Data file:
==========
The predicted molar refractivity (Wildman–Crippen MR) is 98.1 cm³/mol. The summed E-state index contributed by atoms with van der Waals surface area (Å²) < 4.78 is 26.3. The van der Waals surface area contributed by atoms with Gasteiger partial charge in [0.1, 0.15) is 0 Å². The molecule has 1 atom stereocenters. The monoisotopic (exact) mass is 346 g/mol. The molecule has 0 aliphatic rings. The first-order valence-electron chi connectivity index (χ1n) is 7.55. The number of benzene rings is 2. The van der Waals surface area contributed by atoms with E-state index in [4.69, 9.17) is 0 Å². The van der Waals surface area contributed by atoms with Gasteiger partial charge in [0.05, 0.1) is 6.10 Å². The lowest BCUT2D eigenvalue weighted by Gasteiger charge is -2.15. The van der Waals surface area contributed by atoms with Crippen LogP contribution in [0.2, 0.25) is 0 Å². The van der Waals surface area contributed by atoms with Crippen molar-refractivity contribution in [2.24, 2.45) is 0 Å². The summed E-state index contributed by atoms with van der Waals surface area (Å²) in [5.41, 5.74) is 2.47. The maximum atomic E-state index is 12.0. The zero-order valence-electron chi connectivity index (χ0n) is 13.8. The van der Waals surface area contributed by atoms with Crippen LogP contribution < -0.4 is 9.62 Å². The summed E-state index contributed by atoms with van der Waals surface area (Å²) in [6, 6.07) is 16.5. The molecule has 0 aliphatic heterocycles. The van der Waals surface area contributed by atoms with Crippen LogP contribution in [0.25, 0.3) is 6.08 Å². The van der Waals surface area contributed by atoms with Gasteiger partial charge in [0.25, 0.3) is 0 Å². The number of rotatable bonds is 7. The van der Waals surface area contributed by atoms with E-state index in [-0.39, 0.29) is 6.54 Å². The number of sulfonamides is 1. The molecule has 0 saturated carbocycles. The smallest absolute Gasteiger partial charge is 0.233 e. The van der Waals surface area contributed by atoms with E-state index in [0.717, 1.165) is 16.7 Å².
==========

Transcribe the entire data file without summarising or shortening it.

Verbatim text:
The predicted molar refractivity (Wildman–Crippen MR) is 98.1 cm³/mol. The summed E-state index contributed by atoms with van der Waals surface area (Å²) < 4.78 is 26.3. The van der Waals surface area contributed by atoms with Gasteiger partial charge in [0.1, 0.15) is 0 Å². The molecule has 1 atom stereocenters. The monoisotopic (exact) mass is 346 g/mol. The molecule has 0 aliphatic rings. The first-order valence-electron chi connectivity index (χ1n) is 7.55. The number of benzene rings is 2. The van der Waals surface area contributed by atoms with E-state index in [4.69, 9.17) is 0 Å². The van der Waals surface area contributed by atoms with Gasteiger partial charge in [0.05, 0.1) is 6.10 Å². The lowest BCUT2D eigenvalue weighted by Gasteiger charge is -2.15. The van der Waals surface area contributed by atoms with Crippen LogP contribution in [0.2, 0.25) is 0 Å². The van der Waals surface area contributed by atoms with Crippen molar-refractivity contribution in [2.24, 2.45) is 0 Å². The summed E-state index contributed by atoms with van der Waals surface area (Å²) in [5.41, 5.74) is 2.47. The maximum atomic E-state index is 12.0. The zero-order valence-electron chi connectivity index (χ0n) is 13.8. The van der Waals surface area contributed by atoms with Crippen LogP contribution < -0.4 is 9.62 Å². The summed E-state index contributed by atoms with van der Waals surface area (Å²) in [6, 6.07) is 16.5. The molecule has 0 aliphatic heterocycles. The van der Waals surface area contributed by atoms with Crippen LogP contribution in [0.25, 0.3) is 6.08 Å². The van der Waals surface area contributed by atoms with Gasteiger partial charge in [0.25, 0.3) is 0 Å². The number of rotatable bonds is 7. The van der Waals surface area contributed by atoms with E-state index in [-0.39, 0.29) is 6.54 Å². The number of sulfonamides is 1. The molecule has 0 saturated carbocycles. The smallest absolute Gasteiger partial charge is 0.233 e. The van der Waals surface area contributed by atoms with E-state index in [0.717, 1.165) is 16.7 Å².